Yoghurt linked to asthma in children
Women who eat low-fat yoghurt while pregnant increase their chances of having children who develop asthma and hay fever, a study has found.
Daily yoghurt consumption raised the odds of giving birth to a child who suffered from asthma by the age of seven 1.6 times.
Eating yoghurt almost doubled a mother's chances of her child being diagnosed with hayfever.
However, the same study of almost 62,000 women in the Netherlands found that drinking milk during pregnancy had a small protective effect.
The researchers wanted to see whether fatty acids found in dairy products could help prevent childhood allergies.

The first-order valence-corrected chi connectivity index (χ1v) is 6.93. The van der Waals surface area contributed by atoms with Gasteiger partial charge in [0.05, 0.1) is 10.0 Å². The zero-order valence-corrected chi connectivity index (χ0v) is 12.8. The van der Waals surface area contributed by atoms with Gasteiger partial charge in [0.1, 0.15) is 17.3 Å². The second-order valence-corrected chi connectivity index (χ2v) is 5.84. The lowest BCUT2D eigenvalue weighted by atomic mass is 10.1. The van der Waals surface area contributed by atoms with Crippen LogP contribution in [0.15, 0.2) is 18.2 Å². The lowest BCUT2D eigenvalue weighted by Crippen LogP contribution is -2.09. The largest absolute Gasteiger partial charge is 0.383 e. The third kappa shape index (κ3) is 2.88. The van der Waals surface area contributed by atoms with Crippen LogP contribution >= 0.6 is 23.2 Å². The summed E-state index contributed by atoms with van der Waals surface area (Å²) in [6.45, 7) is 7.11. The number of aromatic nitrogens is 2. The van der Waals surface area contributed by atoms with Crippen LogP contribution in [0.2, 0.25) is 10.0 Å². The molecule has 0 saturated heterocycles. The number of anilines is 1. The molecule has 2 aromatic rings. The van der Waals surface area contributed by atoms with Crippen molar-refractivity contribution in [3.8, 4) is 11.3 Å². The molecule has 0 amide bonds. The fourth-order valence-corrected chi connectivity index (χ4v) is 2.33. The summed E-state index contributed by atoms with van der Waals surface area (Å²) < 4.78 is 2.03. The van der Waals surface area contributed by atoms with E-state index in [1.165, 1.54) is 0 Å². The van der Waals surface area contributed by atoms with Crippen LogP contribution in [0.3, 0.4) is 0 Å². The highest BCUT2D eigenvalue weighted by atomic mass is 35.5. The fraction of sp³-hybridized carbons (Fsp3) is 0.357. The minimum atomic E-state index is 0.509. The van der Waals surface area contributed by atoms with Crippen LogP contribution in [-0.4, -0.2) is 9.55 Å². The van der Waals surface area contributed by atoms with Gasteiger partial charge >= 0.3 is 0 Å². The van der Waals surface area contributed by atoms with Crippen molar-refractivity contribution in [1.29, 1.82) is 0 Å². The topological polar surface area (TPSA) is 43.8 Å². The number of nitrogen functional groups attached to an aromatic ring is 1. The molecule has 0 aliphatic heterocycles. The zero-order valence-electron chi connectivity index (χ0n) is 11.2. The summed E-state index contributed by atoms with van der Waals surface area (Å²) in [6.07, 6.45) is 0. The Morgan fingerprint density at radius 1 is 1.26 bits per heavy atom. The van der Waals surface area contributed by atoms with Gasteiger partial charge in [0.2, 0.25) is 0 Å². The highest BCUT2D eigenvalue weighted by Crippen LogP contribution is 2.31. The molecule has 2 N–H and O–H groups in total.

They are still investigating the surprising link.
One possibility is that yoghurt consumption acts as a proxy marker for other dietary and lifestyle factors.
It may also be that non-fat nutrient components in yoghurt play a part in increasing allergy risk.
Researcher Dr Ekaterina Maslova, from the Harvard School of Public Health in Boston, US, said: "We will further investigate whether this is linked to certain nutrients or whether people who ate yoghurt regularly had similar lifestyle and dietary patterns which could explain the increased risk of asthma."